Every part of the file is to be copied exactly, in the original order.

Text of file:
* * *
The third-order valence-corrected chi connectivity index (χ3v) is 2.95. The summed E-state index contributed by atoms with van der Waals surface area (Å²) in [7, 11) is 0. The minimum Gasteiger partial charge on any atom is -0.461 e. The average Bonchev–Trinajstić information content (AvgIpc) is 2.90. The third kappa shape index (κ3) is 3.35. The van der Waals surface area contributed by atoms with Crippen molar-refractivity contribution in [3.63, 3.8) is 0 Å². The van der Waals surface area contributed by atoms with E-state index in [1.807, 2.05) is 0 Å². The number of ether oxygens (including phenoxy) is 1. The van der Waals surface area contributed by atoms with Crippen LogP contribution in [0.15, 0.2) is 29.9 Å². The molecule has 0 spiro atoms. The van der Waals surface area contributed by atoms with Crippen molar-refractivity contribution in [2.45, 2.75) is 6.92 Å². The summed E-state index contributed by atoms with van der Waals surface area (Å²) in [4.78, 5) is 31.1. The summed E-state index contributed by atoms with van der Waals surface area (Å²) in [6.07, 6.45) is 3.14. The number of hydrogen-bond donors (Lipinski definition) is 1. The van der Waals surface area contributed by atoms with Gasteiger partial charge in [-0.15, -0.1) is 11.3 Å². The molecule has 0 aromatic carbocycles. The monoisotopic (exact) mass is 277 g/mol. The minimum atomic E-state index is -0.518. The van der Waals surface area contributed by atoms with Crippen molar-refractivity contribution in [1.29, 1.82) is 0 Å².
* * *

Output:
The third-order valence-corrected chi connectivity index (χ3v) is 2.95. The summed E-state index contributed by atoms with van der Waals surface area (Å²) in [7, 11) is 0. The minimum Gasteiger partial charge on any atom is -0.461 e. The average Bonchev–Trinajstić information content (AvgIpc) is 2.90. The third kappa shape index (κ3) is 3.35. The van der Waals surface area contributed by atoms with Crippen molar-refractivity contribution in [3.63, 3.8) is 0 Å². The van der Waals surface area contributed by atoms with E-state index in [1.807, 2.05) is 0 Å². The number of ether oxygens (including phenoxy) is 1. The van der Waals surface area contributed by atoms with Crippen LogP contribution in [0.15, 0.2) is 29.9 Å². The molecule has 0 spiro atoms. The van der Waals surface area contributed by atoms with Crippen molar-refractivity contribution in [2.45, 2.75) is 6.92 Å². The summed E-state index contributed by atoms with van der Waals surface area (Å²) in [4.78, 5) is 31.1. The summed E-state index contributed by atoms with van der Waals surface area (Å²) in [6.07, 6.45) is 3.14. The number of hydrogen-bond donors (Lipinski definition) is 1. The van der Waals surface area contributed by atoms with Gasteiger partial charge in [-0.15, -0.1) is 11.3 Å². The molecule has 0 aromatic carbocycles. The monoisotopic (exact) mass is 277 g/mol. The minimum atomic E-state index is -0.518. The van der Waals surface area contributed by atoms with Crippen molar-refractivity contribution in [1.29, 1.82) is 0 Å².